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  • Open Access

Viral vectored transmission blocking vaccines against Plasmodium falciparum

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Malaria Journal20109 (Suppl 2) :O22

  • Published:


  • Malaria
  • Plasmodium Falciparum
  • Vaccinia
  • Anopheles Gambiae
  • High Antibody


Transmission blocking vaccines (TBVs) target sexual develop¬ment of the parasite within the mosquito and aim to prevent transmission of malaria from one individual to another. Antibodies raised against Pfs48/45, Pfs230 Region C, PfHAP2, and Anopheles gambiae Alanyl Aminopeptidase N1 (AgAPN1) proteins reduce transmission i.e. have transmission blocking activity [15]. Recombinant simian Adenovirus (AdC63 serotype) and Modified Vaccinia Ankara (MVA) viral vectors have been shown to induce high antibody titres to asexual parasite antigens in animal studies [6].

Materials and methods

Protein sequences for each of the antigens were codon optimised for expression in humans and cloned into shuttle vectors, which were then recombined with the parental virus and purified to obtain virus expressing the antigen of interest. Mice were vaccinated with AdC63 (i.m.), sera was taken after 2 weeks, and will be followed by an MVA boost (i.d.) eight weeks after the prime. Antibodies were assayed by a standardised ELISA, and transmission blocking activity assessed using a standardised membrane feeding assay (SMFA).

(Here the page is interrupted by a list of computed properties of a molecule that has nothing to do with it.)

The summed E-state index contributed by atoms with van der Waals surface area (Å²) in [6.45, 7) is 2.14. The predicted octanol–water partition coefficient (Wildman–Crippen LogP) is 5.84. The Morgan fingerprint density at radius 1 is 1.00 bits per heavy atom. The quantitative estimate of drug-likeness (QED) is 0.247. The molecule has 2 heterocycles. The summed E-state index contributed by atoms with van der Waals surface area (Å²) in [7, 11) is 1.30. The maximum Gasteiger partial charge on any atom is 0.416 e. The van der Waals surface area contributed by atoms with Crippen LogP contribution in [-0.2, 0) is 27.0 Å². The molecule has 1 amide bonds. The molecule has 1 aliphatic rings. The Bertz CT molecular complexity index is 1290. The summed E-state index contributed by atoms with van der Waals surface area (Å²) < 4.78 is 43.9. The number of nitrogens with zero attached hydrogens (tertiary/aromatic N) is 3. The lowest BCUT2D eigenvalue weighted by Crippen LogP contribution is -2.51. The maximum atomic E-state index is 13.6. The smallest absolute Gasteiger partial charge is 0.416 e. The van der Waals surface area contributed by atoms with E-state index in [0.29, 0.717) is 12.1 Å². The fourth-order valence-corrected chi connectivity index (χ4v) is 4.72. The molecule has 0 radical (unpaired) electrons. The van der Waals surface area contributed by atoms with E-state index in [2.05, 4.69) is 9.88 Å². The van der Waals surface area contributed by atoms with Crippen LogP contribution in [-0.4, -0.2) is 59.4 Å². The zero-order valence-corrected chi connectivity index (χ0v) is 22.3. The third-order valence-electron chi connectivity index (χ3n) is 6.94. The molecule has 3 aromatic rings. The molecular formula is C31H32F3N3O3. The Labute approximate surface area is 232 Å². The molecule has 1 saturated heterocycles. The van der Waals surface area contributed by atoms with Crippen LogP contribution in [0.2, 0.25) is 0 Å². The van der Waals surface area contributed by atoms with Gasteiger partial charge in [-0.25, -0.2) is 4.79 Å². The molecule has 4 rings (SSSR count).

Induction of high antibody tires using this vaccine platform could be used together with other control measures to achieve elimination and/or eradication of the disease at a local or national level.

Authors’ Affiliations

Jenner Institute, University of Oxford, Roosevelt Drive, Oxford, OX3 7DQ, UK
Division of Cell and Molecular Biology, Sir Alexander Fleming Building, Imperia College London, Imperial College Road, London, SW7 2AZ, UK


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© Kapulu et al; licensee BioMed Central Ltd. 2010

This article is published under license to BioMed Central Ltd. This is an open access article distributed under the terms of the Creative Commons Attribution License (, which permits unrestricted use, distribution, and reproduction in any medium, provided the original work is properly cited.


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